AllianceBernstein National Municipal Income Fund (AFB) is one of the funds which caught my eye. It is traded at 12.70% discount and has a relatively low Z-score of -0.10 point. The current yield of the fund is 4.21%, and based on the latest earnings report, we see that its dividend is fully covered. Based on the discount/premium metric, I find AFB as undervalued compared to its peers.
4. Highest Premium
Although we recently saw dividend cuts for many of the PIMCO funds, they continue to be traded at high premiums. The trust in the management team and the good past results are one of the main reasons why the market participants want to have them even at a price higher than the net asset value. However, behind each investment and trade should be a justified reason and logic. My research shows that PIMCO California Municipal Income Fund (PCQ) may be a risky investment at that point of time due to the potential dividend cut which can be expected.
Also, if you have a long position in BlackRock MuniAssets Fund (MUA), I see the current period as favorable to close it and to select another good buying opportunity from the sector. My personal opinion is that it is overpriced compared to its peers, and its Z-score and premium are the confirming signals.
The average discount/premium of the sector is -6.36%. Last time, the average spread between the prices and net asset values of the funds was the same.
5. Highest 5-year Annualized Return On NAV
The above sample shows the funds which outperformed their peers. The average return on net asset value for the past five years for the sector is 5.07%.
I think PIMCO New York Municipal Income Fund II (PNI) deserves attention. PIMCO fund traded close to its net asset value, and at negative Z-score may be reviewed as potential "Long" candidate.
6. Highest Distribution Rate:
The table shows the funds with the highest distribution rate on price. The average yield on price is 4.42%, and the average yield on net asset value is 4.15%. An important notice which I would like to make here is to be rational and to include the earning/coverage ratio to your analysis. Some of the market participants invest in the funds which pay higher yields, but they do not take into consideration the risk of a potential dividend cut if the dividend is not covered by the earnings.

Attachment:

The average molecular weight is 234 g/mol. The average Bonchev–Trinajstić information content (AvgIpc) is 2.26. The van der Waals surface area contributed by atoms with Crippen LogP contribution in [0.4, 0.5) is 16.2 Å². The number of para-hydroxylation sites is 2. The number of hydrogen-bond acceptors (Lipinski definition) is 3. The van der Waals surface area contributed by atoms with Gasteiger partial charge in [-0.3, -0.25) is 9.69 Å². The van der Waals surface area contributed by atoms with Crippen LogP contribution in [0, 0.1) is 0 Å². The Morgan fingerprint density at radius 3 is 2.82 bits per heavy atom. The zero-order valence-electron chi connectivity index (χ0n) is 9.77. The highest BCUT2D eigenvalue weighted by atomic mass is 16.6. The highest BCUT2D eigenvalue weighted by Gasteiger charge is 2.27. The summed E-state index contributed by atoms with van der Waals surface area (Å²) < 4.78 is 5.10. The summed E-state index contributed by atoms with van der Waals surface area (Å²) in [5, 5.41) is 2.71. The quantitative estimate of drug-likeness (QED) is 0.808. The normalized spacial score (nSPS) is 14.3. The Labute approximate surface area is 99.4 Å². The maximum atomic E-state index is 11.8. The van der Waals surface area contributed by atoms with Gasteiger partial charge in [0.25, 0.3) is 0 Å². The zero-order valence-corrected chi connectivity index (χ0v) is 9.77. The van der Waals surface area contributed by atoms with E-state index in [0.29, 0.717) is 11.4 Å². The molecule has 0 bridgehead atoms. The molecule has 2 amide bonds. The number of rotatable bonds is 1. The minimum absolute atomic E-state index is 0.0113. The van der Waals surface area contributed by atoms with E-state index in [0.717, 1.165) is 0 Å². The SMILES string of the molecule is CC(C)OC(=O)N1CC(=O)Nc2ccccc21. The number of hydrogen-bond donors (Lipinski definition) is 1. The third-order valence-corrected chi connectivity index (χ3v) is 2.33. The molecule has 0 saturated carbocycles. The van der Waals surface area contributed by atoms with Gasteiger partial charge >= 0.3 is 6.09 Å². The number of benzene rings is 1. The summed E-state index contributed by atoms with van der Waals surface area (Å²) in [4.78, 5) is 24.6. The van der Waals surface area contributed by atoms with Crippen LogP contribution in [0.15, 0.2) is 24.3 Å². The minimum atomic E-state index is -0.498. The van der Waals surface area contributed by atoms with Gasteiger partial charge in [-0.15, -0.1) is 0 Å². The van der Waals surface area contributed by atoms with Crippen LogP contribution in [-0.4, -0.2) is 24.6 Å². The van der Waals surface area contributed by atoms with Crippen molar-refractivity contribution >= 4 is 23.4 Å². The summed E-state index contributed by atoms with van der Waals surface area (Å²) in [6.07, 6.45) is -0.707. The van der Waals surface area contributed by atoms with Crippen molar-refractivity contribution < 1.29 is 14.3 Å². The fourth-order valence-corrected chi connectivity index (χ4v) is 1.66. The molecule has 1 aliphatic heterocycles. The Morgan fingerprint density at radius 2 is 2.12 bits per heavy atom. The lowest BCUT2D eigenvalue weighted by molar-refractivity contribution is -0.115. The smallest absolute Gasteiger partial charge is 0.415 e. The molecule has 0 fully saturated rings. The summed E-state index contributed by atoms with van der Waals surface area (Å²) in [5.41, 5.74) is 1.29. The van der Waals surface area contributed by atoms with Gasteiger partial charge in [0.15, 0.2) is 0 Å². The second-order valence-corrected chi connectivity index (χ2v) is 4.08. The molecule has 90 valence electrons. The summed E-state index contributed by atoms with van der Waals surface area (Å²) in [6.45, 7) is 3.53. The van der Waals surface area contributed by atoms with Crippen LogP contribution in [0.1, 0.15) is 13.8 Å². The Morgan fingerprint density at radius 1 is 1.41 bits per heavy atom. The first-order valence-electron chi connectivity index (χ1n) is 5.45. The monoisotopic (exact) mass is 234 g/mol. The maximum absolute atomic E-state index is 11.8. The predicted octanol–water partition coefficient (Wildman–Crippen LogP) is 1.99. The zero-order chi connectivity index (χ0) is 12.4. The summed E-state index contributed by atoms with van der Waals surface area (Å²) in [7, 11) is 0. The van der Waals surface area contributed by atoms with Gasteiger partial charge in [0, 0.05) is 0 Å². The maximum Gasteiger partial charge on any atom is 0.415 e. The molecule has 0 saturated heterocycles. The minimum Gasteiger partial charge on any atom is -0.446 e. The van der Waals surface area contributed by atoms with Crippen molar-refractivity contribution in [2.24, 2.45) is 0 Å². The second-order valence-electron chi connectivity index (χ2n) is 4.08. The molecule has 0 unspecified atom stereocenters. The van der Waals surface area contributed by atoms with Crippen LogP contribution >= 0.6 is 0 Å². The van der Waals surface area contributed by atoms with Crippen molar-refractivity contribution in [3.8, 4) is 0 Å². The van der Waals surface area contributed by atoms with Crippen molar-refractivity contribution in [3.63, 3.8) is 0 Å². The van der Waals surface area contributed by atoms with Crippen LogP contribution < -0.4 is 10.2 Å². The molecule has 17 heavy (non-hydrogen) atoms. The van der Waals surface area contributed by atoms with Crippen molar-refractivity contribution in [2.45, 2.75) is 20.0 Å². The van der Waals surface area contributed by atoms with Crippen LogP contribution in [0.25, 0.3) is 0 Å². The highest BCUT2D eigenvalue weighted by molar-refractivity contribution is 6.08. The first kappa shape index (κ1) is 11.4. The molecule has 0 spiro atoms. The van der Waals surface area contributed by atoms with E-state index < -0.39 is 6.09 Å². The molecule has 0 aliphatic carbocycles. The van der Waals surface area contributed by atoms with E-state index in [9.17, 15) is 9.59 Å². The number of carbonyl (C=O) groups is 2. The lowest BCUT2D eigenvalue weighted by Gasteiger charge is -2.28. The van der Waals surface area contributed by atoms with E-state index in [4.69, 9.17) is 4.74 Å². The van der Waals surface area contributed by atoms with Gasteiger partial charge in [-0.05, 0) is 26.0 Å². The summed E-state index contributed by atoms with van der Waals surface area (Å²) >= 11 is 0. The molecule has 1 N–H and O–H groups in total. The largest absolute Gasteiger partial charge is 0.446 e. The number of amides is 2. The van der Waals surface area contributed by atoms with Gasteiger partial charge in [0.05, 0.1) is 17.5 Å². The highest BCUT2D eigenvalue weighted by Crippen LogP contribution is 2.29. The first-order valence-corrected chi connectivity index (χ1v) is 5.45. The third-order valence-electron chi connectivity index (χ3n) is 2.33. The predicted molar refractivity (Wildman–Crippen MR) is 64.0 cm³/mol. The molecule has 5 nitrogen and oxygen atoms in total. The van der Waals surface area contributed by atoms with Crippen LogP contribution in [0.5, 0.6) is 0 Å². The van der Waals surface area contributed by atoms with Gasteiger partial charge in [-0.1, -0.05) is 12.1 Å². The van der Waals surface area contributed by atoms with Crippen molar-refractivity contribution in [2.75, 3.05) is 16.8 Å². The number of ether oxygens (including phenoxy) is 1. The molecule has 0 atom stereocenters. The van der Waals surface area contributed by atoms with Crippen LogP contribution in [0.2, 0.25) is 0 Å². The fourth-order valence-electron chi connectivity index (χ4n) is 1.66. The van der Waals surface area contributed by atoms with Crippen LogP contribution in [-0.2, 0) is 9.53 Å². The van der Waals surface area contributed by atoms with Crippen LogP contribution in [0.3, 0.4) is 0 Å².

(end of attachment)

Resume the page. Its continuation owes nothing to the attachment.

Below on the chart, I plotted the yields of funds from the sector which are traded at negative Z-score.
7. Lowest Effective Leverage %
The average effective leverage of the sector is 36.2%. Logically, most of the funds with lower effective leverage have lower distribution rates compared to the rest of the closed-end funds. Seven funds from the sector have effective leverage equal to zero.
Below, you can find the chart of the funds with the lowest effective leverage and their yields on net asset value. If you are not a big fan of the high leverage, this chart will be very helpful.
Compared to the previous years, the discounts of the closed-end funds holding such products have significantly widened, but we remain cautious when we select our long positions due to the high Z-scores in the sector. However, there are several interesting pair trades which you can review.
Note: This article was originally published on May 19, 2019, and some figures and charts may not be entirely up to date.
Trade With Beta
At Trade With Beta, we also pay close attention to closed-end funds and are always keeping an eye on them for directional and arbitrage opportunities created by market price deviations. As you can guess, timing is crucial in these kinds of trades; therefore, you are welcome to join us for early access and the discussions accompanying these kinds of trades.
Disclosure: I/we have no positions in any stocks mentioned, but may initiate a short position in PCQ over the next 72 hours. I wrote this article myself, and it expresses my own opinions. I am not receiving compensation for it (other than from Seeking Alpha). I have no business relationship with any company whose stock is mentioned in this article.